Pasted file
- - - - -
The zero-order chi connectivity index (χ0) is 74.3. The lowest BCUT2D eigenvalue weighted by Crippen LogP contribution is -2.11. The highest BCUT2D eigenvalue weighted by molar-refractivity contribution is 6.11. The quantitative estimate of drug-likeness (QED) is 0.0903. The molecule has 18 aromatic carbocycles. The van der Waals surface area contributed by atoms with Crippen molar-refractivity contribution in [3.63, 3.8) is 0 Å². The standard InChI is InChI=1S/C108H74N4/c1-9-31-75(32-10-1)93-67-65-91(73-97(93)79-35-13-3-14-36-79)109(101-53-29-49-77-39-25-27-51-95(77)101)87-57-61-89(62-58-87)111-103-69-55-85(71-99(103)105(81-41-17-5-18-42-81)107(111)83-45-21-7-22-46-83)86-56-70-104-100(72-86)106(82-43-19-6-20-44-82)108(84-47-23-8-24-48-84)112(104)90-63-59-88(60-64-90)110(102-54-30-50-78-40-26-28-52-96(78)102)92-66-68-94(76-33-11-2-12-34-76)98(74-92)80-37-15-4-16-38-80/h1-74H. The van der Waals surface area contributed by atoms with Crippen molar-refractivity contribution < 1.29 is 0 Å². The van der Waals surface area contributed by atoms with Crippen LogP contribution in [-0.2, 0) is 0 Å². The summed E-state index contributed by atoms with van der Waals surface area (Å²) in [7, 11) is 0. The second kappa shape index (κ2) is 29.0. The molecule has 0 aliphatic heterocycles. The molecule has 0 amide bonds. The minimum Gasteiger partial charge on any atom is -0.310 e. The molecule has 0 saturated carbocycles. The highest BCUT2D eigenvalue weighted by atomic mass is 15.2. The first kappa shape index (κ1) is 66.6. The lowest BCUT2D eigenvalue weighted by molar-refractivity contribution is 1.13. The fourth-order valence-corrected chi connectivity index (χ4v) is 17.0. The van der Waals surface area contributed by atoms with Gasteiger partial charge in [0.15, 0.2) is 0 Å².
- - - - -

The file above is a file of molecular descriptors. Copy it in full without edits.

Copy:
The zero-order chi connectivity index (χ0) is 74.3. The lowest BCUT2D eigenvalue weighted by Crippen LogP contribution is -2.11. The highest BCUT2D eigenvalue weighted by molar-refractivity contribution is 6.11. The quantitative estimate of drug-likeness (QED) is 0.0903. The molecule has 18 aromatic carbocycles. The van der Waals surface area contributed by atoms with Crippen molar-refractivity contribution in [3.63, 3.8) is 0 Å². The standard InChI is InChI=1S/C108H74N4/c1-9-31-75(32-10-1)93-67-65-91(73-97(93)79-35-13-3-14-36-79)109(101-53-29-49-77-39-25-27-51-95(77)101)87-57-61-89(62-58-87)111-103-69-55-85(71-99(103)105(81-41-17-5-18-42-81)107(111)83-45-21-7-22-46-83)86-56-70-104-100(72-86)106(82-43-19-6-20-44-82)108(84-47-23-8-24-48-84)112(104)90-63-59-88(60-64-90)110(102-54-30-50-78-40-26-28-52-96(78)102)92-66-68-94(76-33-11-2-12-34-76)98(74-92)80-37-15-4-16-38-80/h1-74H. The van der Waals surface area contributed by atoms with Crippen molar-refractivity contribution < 1.29 is 0 Å². The van der Waals surface area contributed by atoms with Crippen LogP contribution in [-0.2, 0) is 0 Å². The summed E-state index contributed by atoms with van der Waals surface area (Å²) in [7, 11) is 0. The second kappa shape index (κ2) is 29.0. The molecule has 0 aliphatic heterocycles. The molecule has 0 amide bonds. The minimum Gasteiger partial charge on any atom is -0.310 e. The molecule has 0 saturated carbocycles. The highest BCUT2D eigenvalue weighted by atomic mass is 15.2. The first kappa shape index (κ1) is 66.6. The lowest BCUT2D eigenvalue weighted by molar-refractivity contribution is 1.13. The fourth-order valence-corrected chi connectivity index (χ4v) is 17.0. The van der Waals surface area contributed by atoms with Gasteiger partial charge in [0.15, 0.2) is 0 Å².